To grow as a leader, or in any endeavor, it is essential to build upon your strengths. And in order to do that, you must be aware of your strengths – the specific things that make you you, that make you great, and that make you good at what you do. This awareness is something many of us have trouble identifying and embracing.

A great way to find your strengths is to do some research. To spend time in reflection; to look around you and notice what you love, what you excel at, where you truly shine. Your research should include asking others – to reach out to those people who know you really well and ask them to notice and to list the best things that make you you. Noticing the strengths in others, and contemplating which of those you might also possess, is another way to find your strengths.

Recently I asked a LinkedIn question, “What is your greatest strength?” The answers varied, to say the least – some with humor, some with seemingly intense reflection, some with both humor and reflection. But the answers all made me think more carefully about my own strengths – the things that make me me and the things that I want to build upon and enhance. The list was extensive and thought provoking, with strengths noted such as: creativity, flexibility, attitude, and compassion, to name a few.

Obviously, simply becoming aware of our strengths is not enough. We need to learn how to proudly own these strengths, and then we need to learn how to build upon them. It is helpful to watch yourself use your strengths and to notice the positive outcomes. Or to look for similar strengths in others and acknowledge how great they are. And then it is essential to further hone your strengths and find opportunities to use your strengths so that you shine. As we offered last year in our blog, it is important to Be Yourself – to find the way to do the things you do from your own strength and style.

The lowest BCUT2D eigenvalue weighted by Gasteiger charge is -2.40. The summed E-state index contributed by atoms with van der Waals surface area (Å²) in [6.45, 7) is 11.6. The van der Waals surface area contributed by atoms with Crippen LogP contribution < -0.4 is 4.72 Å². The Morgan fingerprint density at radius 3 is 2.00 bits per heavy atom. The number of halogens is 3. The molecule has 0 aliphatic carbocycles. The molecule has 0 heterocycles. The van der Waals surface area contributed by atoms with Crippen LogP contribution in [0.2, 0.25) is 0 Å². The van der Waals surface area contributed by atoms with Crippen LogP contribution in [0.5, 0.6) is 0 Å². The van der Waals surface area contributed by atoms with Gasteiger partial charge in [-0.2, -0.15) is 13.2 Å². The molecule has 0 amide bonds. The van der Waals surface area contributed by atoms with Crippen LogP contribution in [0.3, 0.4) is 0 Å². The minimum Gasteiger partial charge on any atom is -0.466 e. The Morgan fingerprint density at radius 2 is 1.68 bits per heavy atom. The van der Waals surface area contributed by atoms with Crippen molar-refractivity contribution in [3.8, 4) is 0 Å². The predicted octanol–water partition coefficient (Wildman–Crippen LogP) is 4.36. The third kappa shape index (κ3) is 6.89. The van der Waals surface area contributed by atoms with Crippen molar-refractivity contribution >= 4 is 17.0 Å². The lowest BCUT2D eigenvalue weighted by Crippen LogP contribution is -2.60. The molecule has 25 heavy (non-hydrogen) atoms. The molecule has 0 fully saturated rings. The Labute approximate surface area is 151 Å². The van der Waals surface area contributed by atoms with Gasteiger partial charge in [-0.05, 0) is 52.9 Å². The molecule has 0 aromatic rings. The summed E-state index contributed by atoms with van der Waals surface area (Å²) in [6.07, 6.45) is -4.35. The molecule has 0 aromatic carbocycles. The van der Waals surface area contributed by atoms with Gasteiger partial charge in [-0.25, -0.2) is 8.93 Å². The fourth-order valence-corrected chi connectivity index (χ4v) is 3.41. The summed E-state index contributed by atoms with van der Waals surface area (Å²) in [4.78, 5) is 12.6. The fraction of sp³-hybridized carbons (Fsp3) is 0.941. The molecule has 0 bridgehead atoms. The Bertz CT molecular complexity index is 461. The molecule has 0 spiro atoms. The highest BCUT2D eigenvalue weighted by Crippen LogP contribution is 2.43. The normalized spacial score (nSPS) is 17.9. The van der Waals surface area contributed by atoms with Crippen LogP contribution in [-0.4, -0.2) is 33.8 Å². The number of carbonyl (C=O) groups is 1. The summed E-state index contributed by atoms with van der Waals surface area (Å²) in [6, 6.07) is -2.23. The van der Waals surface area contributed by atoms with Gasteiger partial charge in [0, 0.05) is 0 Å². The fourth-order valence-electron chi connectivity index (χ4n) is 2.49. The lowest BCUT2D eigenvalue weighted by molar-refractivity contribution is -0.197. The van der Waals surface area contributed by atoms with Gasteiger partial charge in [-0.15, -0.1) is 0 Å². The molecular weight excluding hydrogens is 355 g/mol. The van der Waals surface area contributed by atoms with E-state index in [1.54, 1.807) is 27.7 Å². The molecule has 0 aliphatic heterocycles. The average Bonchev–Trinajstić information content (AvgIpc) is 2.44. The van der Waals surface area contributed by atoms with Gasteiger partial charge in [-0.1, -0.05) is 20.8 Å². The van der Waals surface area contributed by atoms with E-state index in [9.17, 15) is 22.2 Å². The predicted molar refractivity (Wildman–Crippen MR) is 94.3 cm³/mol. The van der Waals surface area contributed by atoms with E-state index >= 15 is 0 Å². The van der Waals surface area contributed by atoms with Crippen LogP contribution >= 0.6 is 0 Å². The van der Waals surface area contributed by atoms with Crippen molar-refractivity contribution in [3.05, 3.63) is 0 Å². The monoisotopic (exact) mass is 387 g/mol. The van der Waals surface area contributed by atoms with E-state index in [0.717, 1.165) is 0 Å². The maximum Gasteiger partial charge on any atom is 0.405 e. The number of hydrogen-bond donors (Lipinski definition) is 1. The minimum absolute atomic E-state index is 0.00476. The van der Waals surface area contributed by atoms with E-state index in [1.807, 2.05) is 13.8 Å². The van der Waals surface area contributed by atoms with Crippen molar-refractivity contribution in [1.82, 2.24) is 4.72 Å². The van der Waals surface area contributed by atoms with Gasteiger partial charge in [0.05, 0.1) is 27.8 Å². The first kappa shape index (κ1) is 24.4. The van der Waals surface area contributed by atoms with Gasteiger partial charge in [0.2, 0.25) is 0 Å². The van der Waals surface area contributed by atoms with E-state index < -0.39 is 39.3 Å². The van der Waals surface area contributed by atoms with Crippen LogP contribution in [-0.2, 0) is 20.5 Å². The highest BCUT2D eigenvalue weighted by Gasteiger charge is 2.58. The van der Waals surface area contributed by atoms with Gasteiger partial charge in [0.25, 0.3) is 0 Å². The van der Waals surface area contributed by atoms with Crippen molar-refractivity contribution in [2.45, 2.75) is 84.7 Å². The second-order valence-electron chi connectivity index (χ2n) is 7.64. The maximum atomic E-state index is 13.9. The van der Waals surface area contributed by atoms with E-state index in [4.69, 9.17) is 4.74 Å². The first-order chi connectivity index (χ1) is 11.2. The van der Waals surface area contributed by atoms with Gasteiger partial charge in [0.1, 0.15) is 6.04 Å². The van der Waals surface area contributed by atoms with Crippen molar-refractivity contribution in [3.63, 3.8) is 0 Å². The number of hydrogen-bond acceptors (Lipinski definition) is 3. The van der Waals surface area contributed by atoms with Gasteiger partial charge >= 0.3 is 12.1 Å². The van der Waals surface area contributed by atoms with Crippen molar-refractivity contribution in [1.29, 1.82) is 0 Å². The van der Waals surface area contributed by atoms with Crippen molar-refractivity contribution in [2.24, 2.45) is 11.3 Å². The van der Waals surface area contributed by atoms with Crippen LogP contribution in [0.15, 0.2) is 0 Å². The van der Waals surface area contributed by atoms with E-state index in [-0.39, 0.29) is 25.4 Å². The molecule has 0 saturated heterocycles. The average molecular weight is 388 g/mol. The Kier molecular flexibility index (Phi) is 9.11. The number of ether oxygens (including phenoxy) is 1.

At the same time, too much of any good thing can become a bad thing. We often find that our coaching clients’ greatest strengths can also become their greatest weaknesses when used in excess or inappropriately. The client who is extremely vivacious and engaging may say too much at times. The client who is a strong, decisive leader may run over people unknowingly (or even knowingly). The client who is able to juggle everything may have too much on her plate and look frazzled. Part of knowing, owning, and building upon our strengths is also learning when to step back from our strengths. To let someone else be the strong one, or to step outside of your comfort zone and use a less-developed part of your personality or style instead.

It is important to acknowledge our greatest strengths – to be willing to own what we’re good at and to let that be a guiding force for who we are, how we lead, and what we do. It is also important to use our greatest strengths by choice – that’s Thoughtful Leadership. I’d love to hear what your greatest strength is.

For a complimentary consultation on finding, and building on, your greatest strength through coaching, contact Lisa at

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